From her mouth. It gathered its small, soft body and leapt
forward, up and out. And then it was gone. She knew
because of the dark hollow in her chest, like the place a woodpecker makes,
keeps making, until it’s emptied the wood of food
and moved on. She didn’t try to stop it, because she didn’t know
what it was; what came from her mouth
looked like a white moth, the kind that eats wool, so she clapped her hands,
chased it to the window, pulled the shade down
and pretended that was that. It’s surprising it stayed
as long as it did, because most of all, she made it wait. She made it wait
while she beat a dead horse, hit the nail on the head, drove her point home,
split hairs, threw fat on the fire, killed birds with a stone.
Naturally, it grew tired of waiting,
tried to tell her, made a few practice runs, beat its wings;
she could feel it, don’t tell me she couldn’t, she could hear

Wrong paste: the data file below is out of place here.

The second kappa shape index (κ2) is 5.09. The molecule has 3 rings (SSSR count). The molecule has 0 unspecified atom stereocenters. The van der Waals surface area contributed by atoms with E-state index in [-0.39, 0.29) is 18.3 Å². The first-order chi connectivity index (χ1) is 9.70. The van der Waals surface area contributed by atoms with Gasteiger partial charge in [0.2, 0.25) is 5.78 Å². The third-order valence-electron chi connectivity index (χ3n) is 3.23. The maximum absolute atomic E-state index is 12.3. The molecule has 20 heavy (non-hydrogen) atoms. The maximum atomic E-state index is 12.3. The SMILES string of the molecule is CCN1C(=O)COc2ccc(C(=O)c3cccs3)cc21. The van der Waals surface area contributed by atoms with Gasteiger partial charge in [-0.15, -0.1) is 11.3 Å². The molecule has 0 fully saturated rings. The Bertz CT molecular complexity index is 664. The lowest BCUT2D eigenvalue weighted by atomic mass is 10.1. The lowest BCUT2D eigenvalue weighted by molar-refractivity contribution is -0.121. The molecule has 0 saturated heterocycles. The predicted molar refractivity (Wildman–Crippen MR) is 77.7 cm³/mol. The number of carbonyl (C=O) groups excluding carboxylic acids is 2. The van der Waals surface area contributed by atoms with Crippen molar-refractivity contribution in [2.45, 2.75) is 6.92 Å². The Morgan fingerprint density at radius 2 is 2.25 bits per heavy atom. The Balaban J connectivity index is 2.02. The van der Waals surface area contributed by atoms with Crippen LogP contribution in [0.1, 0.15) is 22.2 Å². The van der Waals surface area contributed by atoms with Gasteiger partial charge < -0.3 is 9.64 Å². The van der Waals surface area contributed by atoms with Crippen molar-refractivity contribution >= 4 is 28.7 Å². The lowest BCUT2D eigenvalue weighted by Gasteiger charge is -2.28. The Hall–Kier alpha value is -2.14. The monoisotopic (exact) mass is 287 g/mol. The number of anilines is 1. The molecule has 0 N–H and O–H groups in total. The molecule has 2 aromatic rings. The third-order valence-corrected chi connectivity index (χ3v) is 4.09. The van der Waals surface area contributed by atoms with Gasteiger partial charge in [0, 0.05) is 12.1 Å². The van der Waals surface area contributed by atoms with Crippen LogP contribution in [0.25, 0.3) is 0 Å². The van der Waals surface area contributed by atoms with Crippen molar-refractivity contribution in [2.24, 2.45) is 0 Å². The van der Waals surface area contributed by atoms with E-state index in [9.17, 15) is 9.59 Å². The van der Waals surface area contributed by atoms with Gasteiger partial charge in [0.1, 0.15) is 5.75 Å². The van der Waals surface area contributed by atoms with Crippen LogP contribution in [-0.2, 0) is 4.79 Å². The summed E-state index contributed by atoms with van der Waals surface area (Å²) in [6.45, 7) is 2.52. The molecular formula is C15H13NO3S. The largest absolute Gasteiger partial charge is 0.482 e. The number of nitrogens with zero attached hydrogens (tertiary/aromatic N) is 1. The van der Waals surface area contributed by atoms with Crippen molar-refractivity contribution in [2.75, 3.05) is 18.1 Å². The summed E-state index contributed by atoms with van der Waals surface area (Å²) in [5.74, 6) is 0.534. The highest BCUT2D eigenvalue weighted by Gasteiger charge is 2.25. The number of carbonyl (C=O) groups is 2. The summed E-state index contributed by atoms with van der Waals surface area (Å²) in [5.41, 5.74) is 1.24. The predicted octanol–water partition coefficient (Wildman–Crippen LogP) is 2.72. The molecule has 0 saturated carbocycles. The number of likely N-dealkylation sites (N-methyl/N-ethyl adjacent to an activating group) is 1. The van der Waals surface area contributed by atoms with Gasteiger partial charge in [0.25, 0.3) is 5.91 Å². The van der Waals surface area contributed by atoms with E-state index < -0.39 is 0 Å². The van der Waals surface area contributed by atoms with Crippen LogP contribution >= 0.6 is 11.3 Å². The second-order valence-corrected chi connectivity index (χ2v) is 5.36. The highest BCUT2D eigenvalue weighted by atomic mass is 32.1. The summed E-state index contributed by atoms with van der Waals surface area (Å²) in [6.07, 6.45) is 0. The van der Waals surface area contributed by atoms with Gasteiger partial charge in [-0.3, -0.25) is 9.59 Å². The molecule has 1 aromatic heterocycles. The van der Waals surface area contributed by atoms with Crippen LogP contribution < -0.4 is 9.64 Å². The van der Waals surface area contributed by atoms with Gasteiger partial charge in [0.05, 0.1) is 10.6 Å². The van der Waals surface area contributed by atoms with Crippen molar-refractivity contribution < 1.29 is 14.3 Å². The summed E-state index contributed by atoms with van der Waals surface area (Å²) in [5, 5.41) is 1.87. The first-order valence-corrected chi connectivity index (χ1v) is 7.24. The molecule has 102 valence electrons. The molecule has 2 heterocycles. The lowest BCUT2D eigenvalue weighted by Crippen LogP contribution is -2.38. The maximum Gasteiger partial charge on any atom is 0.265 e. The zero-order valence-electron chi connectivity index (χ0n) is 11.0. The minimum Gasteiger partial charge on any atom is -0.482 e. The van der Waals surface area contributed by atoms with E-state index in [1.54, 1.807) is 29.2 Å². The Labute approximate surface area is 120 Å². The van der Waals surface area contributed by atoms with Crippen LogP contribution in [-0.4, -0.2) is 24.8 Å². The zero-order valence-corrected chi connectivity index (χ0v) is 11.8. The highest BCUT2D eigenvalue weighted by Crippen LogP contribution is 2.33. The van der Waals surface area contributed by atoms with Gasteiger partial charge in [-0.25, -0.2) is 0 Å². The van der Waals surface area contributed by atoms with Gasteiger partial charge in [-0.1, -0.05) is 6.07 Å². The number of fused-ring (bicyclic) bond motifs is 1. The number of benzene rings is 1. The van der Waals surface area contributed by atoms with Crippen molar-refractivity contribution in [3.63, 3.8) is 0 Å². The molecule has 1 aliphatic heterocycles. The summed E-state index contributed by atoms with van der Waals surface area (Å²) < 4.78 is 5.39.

the wings beat. She still feels it, like when you lose an arm or leg
and it aches but there’s nothing there
to ache. That’s how hollow she feels. She talks a lot, laughs
with her mouth open wide. Not everyone knows why,
but I do: she’s making a place for it to come back to.
On Raglan Road on an autumn day I met her first and knew
That her dark hair would weave a snare that I might one day rue;
I saw the danger, yet I walked along the enchanted way,
And I said, let grief be a fallen leaf at the dawning of the day.
On Grafton Street in November we tripped lightly along the ledge
Of the deep ravine where can be seen the worth of passion’s pledge,
The Queen of Hearts still making tarts and I not making hay -
O I loved too much and by such and such is happiness thrown away.
I gave her gifts of the mind I gave her the secret sign that’s known
To the artists who have known the true gods of sound and stone
And word and tint. I did not stint for I gave her poems to say.
With her own name there and her own dark hair like clouds over fields of May
On a quiet street where old ghosts meet I see her walking now
Away from me so hurriedly my reason must allow
That I had wooed not as I should a creature made of clay -
When the angel woos the clay he’d lose his wings at the dawn of day.
One of my favorite songs of all time. Kavanagh poem + traditional Irish melody + Van Morrison = Perfection.